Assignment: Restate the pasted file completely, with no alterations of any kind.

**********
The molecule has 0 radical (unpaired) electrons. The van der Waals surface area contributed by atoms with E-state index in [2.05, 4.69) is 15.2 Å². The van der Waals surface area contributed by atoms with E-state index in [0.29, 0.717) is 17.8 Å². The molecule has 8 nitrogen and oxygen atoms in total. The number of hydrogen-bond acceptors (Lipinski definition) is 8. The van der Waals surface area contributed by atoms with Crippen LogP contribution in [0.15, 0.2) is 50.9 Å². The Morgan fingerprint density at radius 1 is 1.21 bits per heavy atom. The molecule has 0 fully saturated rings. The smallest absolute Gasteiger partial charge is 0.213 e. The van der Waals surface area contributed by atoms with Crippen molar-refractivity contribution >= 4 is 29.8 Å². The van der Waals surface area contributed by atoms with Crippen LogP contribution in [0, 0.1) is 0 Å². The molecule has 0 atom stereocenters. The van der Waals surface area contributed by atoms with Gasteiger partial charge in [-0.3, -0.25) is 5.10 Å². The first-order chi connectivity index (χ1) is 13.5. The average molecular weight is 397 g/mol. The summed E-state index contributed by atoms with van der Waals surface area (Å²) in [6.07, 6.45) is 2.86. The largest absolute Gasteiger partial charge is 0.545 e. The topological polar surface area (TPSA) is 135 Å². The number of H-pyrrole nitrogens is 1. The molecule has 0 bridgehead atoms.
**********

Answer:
The molecule has 0 radical (unpaired) electrons. The van der Waals surface area contributed by atoms with E-state index in [2.05, 4.69) is 15.2 Å². The van der Waals surface area contributed by atoms with E-state index in [0.29, 0.717) is 17.8 Å². The molecule has 8 nitrogen and oxygen atoms in total. The number of hydrogen-bond acceptors (Lipinski definition) is 8. The van der Waals surface area contributed by atoms with Crippen LogP contribution in [0.15, 0.2) is 50.9 Å². The Morgan fingerprint density at radius 1 is 1.21 bits per heavy atom. The molecule has 0 fully saturated rings. The smallest absolute Gasteiger partial charge is 0.213 e. The van der Waals surface area contributed by atoms with Crippen molar-refractivity contribution >= 4 is 29.8 Å². The van der Waals surface area contributed by atoms with Crippen LogP contribution in [0, 0.1) is 0 Å². The molecule has 0 atom stereocenters. The van der Waals surface area contributed by atoms with Gasteiger partial charge in [-0.3, -0.25) is 5.10 Å². The first-order chi connectivity index (χ1) is 13.5. The average molecular weight is 397 g/mol. The summed E-state index contributed by atoms with van der Waals surface area (Å²) in [6.07, 6.45) is 2.86. The largest absolute Gasteiger partial charge is 0.545 e. The topological polar surface area (TPSA) is 135 Å². The number of H-pyrrole nitrogens is 1. The molecule has 0 bridgehead atoms.